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What is the deal with the Galaxy S20's 120Hz display?

The Galaxy S10 and S10 Plus (pictured) featured 60Hz displays. That refresh rate is set to double on the Galaxy S20. (Image credit: Tom's Guide)

There's been a spate of leaks surrounding the upcoming Galaxy S20 this week, giving us a sense of what the phone will look like and what features it will offer when it debuts next month. And while some of the leaked specs sound pretty appealing — Four rear cameras! 8K video! A metric ton (OK, 16GB) of memory! — one of the Galaxy S20's features apparently won't be as cool as advertised.

Like a handful of other flagship phones, the Galaxy S20 is expected to sport a display with a faster refresh rate, jumping up from the standard 60Hz rate on last year's S10 to a very smooth 120Hz rate. But, as leaker Ice Universe warns on Twitter, that higher refresh rate will only be available at Full HD+ resolution. With the Galaxy S20 expected to feature an AMOLED panel with WQHD resolution, that means users will have to scale back the sharpness of the display if they want to experience the smoother scrolling and better gaming experience that a faster refresh rate can provide.

That's a fairly significant compromise. Unless you really like fiddling with your settings, toggling back and forth between sharper displays and faster refresh rates, you're likely to pick one resolution for your Galaxy S20 and stick with it.

Faster refresh rates are a welcome addition to smartphones, but they also can put a strain on battery life — a feature that many smartphone users prize as they look for long-lasting phones that can get through the day on a single charge. That puts phone makers in a bit of a quandary: do they boost up a screen's refresh rate at the expense of battery life or scale back the sharpness of a display to satisfy users who want smoother scrolling?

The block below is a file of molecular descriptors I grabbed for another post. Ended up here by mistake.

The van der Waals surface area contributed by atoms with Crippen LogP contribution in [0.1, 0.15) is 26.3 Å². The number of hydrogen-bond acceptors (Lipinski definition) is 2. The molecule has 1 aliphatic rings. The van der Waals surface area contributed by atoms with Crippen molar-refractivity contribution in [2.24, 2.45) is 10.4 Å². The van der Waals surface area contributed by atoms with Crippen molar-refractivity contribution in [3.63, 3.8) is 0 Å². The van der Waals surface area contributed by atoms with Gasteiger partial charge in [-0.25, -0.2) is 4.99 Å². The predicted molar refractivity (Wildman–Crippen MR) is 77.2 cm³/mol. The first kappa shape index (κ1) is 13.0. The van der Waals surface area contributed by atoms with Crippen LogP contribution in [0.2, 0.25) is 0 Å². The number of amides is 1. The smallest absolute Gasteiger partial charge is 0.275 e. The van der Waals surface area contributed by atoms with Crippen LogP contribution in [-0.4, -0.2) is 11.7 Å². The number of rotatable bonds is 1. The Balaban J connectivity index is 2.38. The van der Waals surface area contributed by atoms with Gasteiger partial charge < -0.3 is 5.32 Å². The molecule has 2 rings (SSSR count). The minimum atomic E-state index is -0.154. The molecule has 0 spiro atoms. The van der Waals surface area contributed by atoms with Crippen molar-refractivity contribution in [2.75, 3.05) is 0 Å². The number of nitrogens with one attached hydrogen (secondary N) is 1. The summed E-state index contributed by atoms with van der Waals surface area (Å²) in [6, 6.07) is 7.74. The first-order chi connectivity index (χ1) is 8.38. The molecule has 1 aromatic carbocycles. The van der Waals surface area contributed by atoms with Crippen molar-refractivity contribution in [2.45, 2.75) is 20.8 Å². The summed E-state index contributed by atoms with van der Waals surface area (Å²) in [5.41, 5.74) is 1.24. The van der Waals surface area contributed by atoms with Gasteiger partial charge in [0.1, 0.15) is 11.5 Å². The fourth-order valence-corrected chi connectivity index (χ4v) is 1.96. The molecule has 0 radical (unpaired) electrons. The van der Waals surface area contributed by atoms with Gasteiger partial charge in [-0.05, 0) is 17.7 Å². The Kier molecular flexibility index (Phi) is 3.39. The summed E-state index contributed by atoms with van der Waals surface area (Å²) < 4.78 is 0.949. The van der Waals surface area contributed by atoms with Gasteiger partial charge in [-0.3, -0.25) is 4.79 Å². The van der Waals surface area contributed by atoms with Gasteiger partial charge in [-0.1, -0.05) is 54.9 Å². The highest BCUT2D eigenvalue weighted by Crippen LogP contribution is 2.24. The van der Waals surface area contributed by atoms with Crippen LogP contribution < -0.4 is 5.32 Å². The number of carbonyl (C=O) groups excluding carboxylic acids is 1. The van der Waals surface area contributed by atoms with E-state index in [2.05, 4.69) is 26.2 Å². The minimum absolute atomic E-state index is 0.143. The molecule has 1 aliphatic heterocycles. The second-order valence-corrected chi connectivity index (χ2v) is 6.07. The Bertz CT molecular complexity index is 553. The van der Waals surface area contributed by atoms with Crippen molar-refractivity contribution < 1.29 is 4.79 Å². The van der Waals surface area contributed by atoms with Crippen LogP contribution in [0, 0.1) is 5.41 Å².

Google, for example, introduced a 90Hz refresh rate for its Pixel 4 phones last fall. But to maximize battery life, the Pixel 4 phones would revert to a 60Hz refresh rate when the phone's brightness level dropped below 75%. Google's reasoning was sound — faster refresh rates aren't as effective when screens are dimmer — but it failed to communicate that restriction to users when the Pixel 4 launched. A subsequent software update lowered the brightness threshold for when the 90Hz refresh rate would turn off.

Assuming this latest news about the Galaxy S20's 120Hz refresh rate is correct — and remember, that this is all speculation until we actually see the new phone at Samsung's Feb. 11 launch event — Samsung will need to clearly communicate to potential users when the 120Hz refresh rate will be available and when it won't.

The stakes are especially high for Samsung, as this leaked feature surfaced at the same time rival phone maker OnePlus announced plans to include a 120Hz Fluid Display on a future handset. OnePlus didn't mention its upcoming OnePlus 8 model by name, but it's widely expected that this new OnePlus phone will feature a display with a 120Hz refresh rate. The OnePlus 8 is likely to ship later this spring, and if past OnePlus releases are any indication, it should be a formidable alternative to whatever phones Samsung comes out with in February.